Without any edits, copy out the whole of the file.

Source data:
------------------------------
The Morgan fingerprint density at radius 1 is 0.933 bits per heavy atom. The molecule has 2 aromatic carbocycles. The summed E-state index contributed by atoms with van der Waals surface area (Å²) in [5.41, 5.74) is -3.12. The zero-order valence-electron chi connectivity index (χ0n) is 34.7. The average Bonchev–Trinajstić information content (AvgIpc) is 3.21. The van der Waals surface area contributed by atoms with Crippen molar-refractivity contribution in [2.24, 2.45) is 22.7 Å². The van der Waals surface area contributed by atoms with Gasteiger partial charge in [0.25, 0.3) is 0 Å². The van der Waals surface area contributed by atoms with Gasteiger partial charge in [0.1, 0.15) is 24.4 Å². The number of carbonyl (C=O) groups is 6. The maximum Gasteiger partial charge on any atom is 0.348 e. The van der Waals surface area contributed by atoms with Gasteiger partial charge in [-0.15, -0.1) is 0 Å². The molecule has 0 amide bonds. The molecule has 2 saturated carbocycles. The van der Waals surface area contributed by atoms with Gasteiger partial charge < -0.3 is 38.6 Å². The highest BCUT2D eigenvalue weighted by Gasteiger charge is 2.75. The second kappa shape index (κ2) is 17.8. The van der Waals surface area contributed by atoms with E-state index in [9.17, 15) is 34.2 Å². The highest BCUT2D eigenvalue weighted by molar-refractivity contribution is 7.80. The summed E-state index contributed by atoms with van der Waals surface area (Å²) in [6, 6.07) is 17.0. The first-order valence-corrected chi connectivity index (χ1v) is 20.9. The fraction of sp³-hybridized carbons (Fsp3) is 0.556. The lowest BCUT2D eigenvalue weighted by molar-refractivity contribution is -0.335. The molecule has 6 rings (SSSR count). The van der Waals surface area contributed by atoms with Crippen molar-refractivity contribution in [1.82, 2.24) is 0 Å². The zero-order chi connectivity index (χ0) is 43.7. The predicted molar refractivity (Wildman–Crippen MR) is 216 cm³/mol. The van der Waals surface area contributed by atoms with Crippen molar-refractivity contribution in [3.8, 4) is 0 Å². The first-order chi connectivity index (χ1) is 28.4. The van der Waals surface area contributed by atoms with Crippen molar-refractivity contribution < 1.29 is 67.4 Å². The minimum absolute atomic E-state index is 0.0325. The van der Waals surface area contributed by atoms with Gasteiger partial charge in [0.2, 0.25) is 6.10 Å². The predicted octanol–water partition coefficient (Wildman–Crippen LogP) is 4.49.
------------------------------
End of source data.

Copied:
The Morgan fingerprint density at radius 1 is 0.933 bits per heavy atom. The molecule has 2 aromatic carbocycles. The summed E-state index contributed by atoms with van der Waals surface area (Å²) in [5.41, 5.74) is -3.12. The zero-order valence-electron chi connectivity index (χ0n) is 34.7. The average Bonchev–Trinajstić information content (AvgIpc) is 3.21. The van der Waals surface area contributed by atoms with Crippen molar-refractivity contribution in [2.24, 2.45) is 22.7 Å². The van der Waals surface area contributed by atoms with Gasteiger partial charge in [0.25, 0.3) is 0 Å². The van der Waals surface area contributed by atoms with Gasteiger partial charge in [0.1, 0.15) is 24.4 Å². The number of carbonyl (C=O) groups is 6. The maximum Gasteiger partial charge on any atom is 0.348 e. The van der Waals surface area contributed by atoms with Gasteiger partial charge in [-0.15, -0.1) is 0 Å². The molecule has 0 amide bonds. The molecule has 2 saturated carbocycles. The van der Waals surface area contributed by atoms with Gasteiger partial charge < -0.3 is 38.6 Å². The highest BCUT2D eigenvalue weighted by Gasteiger charge is 2.75. The second kappa shape index (κ2) is 17.8. The van der Waals surface area contributed by atoms with E-state index in [9.17, 15) is 34.2 Å². The highest BCUT2D eigenvalue weighted by molar-refractivity contribution is 7.80. The summed E-state index contributed by atoms with van der Waals surface area (Å²) in [6, 6.07) is 17.0. The first-order valence-corrected chi connectivity index (χ1v) is 20.9. The fraction of sp³-hybridized carbons (Fsp3) is 0.556. The lowest BCUT2D eigenvalue weighted by molar-refractivity contribution is -0.335. The molecule has 6 rings (SSSR count). The van der Waals surface area contributed by atoms with Crippen molar-refractivity contribution in [1.82, 2.24) is 0 Å². The zero-order chi connectivity index (χ0) is 43.7. The predicted molar refractivity (Wildman–Crippen MR) is 216 cm³/mol. The van der Waals surface area contributed by atoms with Crippen molar-refractivity contribution in [3.8, 4) is 0 Å². The first-order chi connectivity index (χ1) is 28.4. The van der Waals surface area contributed by atoms with Crippen molar-refractivity contribution < 1.29 is 67.4 Å². The minimum absolute atomic E-state index is 0.0325. The van der Waals surface area contributed by atoms with Gasteiger partial charge in [0.2, 0.25) is 6.10 Å². The predicted octanol–water partition coefficient (Wildman–Crippen LogP) is 4.49.